Here’s a breakdown of the ‘Stros biggest remain problem areas and how they can address them, both internally and by going outside the organization.

First Base

Yulieski Gurriel is the odds on favorite to play first base in 2017. USATSI

This past season Astros’ first basemen hit a combined .232/.299/.381 (73 OPS+) with 19 home runs. Only the Nationals (70 OPS+) and Yankees (71 OPS+) received worse production from the position, a position normally associated with big offense. The league average first baseman hit .259/.338/.453 (114 OPS+) in 2016.

Utility infielder Marwin Gonzalez, he of the 90 OPS+ in 2016, saw the majority of the playing time at first base this year. Youngsters like Tyler White and A.J. Reed didn’t do much when given an opportunity. There are several quality free agent first basemen available, many of whom would be an upgrade for the Astros, but right now it seems the team will stick with internal options at first base. This is my gut feeling at the moment:

Gurriel, a long-time shortstop in Cuba, is the leading candidate for the job for two reasons. One, he’s already 32. And two, the Astros signed him to a $47.5 million contract this summer. You don’t give a player that old that much money with the intention of stashing him in Triple-A or on the bench, even if he has zero MLBexperience.

The Astros signed Gurriel in July and he hit .262/.292/.385 (85 OPS+) with three home runs in 36 big league games while getting his feet wet late in the season. He put up an insane .500/.589/.874 batting line with 38 walks and three strikeouts (!) in his final Cuban league season last year, and while he’ll never do that in MLB, Gurriel can really hit, and he’s going to play. First base is the obvious spot right now.

The Outfield

Chances are George Springer will play a lot of center field in 2017. USATSI

We know for certain Reddick and George Springer will play every day and hold down two of the three outfield spots. We just don’t know how they’ll align since both are natural right fielders. Reddick in right and Springer in center seems most likely, and is probably the team’s best defensive alignment. The two could end up playing the corners, however.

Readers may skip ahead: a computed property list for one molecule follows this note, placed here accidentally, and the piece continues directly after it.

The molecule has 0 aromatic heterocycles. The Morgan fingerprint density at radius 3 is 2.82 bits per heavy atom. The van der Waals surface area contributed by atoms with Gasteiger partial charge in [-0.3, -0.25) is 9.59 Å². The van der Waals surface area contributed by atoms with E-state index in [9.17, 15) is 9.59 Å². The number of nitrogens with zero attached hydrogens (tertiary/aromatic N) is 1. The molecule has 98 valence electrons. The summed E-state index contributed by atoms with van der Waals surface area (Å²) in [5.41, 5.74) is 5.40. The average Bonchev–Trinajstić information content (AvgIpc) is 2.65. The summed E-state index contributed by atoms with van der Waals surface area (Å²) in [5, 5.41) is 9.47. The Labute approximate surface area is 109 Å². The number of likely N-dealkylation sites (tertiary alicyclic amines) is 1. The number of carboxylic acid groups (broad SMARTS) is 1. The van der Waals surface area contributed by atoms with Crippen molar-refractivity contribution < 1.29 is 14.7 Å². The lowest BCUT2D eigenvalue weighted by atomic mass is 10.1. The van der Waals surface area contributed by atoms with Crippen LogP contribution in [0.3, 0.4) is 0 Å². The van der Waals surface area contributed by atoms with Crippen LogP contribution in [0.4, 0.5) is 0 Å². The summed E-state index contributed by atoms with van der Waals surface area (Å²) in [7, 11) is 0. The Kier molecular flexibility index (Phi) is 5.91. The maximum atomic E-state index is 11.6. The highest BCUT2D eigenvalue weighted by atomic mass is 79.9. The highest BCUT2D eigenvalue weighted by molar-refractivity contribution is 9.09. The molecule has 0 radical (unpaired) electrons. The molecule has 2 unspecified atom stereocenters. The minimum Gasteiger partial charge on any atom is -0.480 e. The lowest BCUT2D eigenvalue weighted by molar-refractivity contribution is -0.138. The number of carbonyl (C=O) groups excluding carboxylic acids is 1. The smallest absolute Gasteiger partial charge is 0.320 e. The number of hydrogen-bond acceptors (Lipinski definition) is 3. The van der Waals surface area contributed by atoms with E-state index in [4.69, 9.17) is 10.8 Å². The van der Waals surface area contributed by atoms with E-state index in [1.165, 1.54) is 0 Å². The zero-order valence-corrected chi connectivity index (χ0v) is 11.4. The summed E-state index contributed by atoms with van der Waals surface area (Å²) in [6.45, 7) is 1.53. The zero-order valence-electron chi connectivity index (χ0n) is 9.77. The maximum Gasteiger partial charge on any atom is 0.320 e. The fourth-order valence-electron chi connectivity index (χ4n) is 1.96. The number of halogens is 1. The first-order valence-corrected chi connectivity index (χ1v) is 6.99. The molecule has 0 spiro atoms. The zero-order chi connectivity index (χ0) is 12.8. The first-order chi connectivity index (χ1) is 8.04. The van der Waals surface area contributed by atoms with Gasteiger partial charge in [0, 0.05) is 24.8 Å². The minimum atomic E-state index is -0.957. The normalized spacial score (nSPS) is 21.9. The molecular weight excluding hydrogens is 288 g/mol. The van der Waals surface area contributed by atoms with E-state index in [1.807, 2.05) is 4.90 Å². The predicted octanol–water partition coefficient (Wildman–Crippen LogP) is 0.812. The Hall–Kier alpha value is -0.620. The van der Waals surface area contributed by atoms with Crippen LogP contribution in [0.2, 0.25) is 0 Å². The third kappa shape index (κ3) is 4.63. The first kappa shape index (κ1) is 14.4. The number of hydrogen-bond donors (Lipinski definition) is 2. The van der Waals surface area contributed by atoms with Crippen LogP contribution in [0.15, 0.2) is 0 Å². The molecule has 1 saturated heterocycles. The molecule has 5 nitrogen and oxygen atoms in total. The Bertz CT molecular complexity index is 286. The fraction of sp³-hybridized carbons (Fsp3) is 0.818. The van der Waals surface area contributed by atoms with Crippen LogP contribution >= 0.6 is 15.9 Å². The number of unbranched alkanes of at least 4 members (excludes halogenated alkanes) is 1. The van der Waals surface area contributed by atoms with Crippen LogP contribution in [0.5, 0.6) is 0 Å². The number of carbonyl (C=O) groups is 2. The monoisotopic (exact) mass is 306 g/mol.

The Astros have no shortage of options for the third outfield spot. Jake Marisnick and Tony Kemp are bonafide center fielders. Aoki, Teoscar Hernandez, and Preston Tucker are best limited to left field. A four-man outfield platoon would be interesting.

  • vs. RHP: Reddick in right, Springer in center, Aoki in left.
  • vs. LHP: Reddick in right, Marisnick in center, Springer in let.

Because Houston currently has seven outfielders on the 40-man roster — that doesn’t include Reddick because his signing is not official yet — and they’ve already gone outside the organization to bring in Aoki and Reddick, it stands to reason they won’t splurge for a big free agent outfield bat like Yoenis Cespedes or Jose Bautista. Or even Ian Desmond or Carlos Beltran. Possible? Sure. Just unlikely.

Chances are manager A.J. Hinch won’t stick with one alignment. Reddick will play right and Springer will play center some days, then Reddick will play right and Springer will play left on others. And then there are days one of the two serves as the DH. That flexibility is a good thing. Hinch and the ‘Stros just have to sort through all these options and pick the best outfield.

Pitching Depth

There is where it gets most interesting. As with first base and the outfield, the Astros have some internal candidates for the rotation and the bullpen, though there’s no such thing as too much pitching depth. Especially when you consider the pitchers lined up to be in Houston’s rotation next year. Check it out:

  • Dallas Keuchel: The 2015 AL Cy Young award winner had a 4.55 ERA (87 ERA+) in 168 innings in 2016. A shoulder injury ended his season in late August.
  • Mike Fiers: The finesse righty had a 4.48 ERA (88 ERA+) in 168 2/3 innings in 2016. He completed six full innings of work in fewer than half of his starts (14 of 30, to be exact).
  • Collin McHugh: McHugh stayed healthy all season but pitched to a below-average 4.34 ERA (91 ERA+) in 184 2/3 innings.
  • Lance McCullers Jr.: A 3.22 ERA (123 ERA+) with 11.8 K/9 is excellent. Unfortunately McCullers was limiting to only 81 innings by elbow and shoulder woes.
  • Charlie Morton: Made four starts with the Phillies before blowing out his hamstring and needing season-ending surgery in 2016.

Youngsters like Joe Musgrove, David Paulino, and Brady Rodgers provide some depth, ditto Michael Feliz and Brad Peacock, but geez. Unless Keuchel regains his Cy Young form following his shoulder injury, which is absolutely possible, there’s no one in that rotation you can comfortably pencil in for 180-plus league average innings in 2017.

There’s depth and then there’s quality depth. The Astros have rotation depth in the sense that they have a lot of available starters. They’re nine deep even if Feliz returns to the bullpen next season. The lack of quality depth is apparent though. Super early 2017 projections at FanGraphs give the Astros just three +2 WAR pitchers next year (Keuchel, McHugh, McCullers), and that assumes McCullers will throw a career high (by far) 184 innings. Eek.